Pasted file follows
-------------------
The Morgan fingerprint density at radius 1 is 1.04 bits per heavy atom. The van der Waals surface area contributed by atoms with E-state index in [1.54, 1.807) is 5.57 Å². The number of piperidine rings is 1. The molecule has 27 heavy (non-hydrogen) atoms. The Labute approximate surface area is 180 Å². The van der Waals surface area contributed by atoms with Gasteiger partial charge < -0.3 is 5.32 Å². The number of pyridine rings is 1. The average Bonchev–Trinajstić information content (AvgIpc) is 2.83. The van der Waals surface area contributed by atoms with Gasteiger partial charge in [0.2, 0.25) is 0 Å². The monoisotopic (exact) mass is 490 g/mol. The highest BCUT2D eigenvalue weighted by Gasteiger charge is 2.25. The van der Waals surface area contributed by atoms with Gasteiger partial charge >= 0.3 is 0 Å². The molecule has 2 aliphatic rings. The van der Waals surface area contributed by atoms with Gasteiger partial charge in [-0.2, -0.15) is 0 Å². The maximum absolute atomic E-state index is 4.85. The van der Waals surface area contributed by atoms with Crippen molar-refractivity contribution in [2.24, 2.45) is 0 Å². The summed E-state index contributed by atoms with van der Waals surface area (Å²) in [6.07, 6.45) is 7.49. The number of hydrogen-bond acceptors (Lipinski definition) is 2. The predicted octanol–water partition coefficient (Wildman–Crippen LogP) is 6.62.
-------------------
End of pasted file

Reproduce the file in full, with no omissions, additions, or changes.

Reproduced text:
The Morgan fingerprint density at radius 1 is 1.04 bits per heavy atom. The van der Waals surface area contributed by atoms with E-state index in [1.54, 1.807) is 5.57 Å². The number of piperidine rings is 1. The molecule has 27 heavy (non-hydrogen) atoms. The Labute approximate surface area is 180 Å². The van der Waals surface area contributed by atoms with Gasteiger partial charge < -0.3 is 5.32 Å². The number of pyridine rings is 1. The average Bonchev–Trinajstić information content (AvgIpc) is 2.83. The van der Waals surface area contributed by atoms with Gasteiger partial charge in [0.2, 0.25) is 0 Å². The monoisotopic (exact) mass is 490 g/mol. The highest BCUT2D eigenvalue weighted by Gasteiger charge is 2.25. The van der Waals surface area contributed by atoms with Gasteiger partial charge >= 0.3 is 0 Å². The molecule has 2 aliphatic rings. The van der Waals surface area contributed by atoms with Gasteiger partial charge in [-0.2, -0.15) is 0 Å². The maximum absolute atomic E-state index is 4.85. The van der Waals surface area contributed by atoms with Crippen molar-refractivity contribution in [2.24, 2.45) is 0 Å². The summed E-state index contributed by atoms with van der Waals surface area (Å²) in [6.07, 6.45) is 7.49. The number of hydrogen-bond acceptors (Lipinski definition) is 2. The predicted octanol–water partition coefficient (Wildman–Crippen LogP) is 6.62.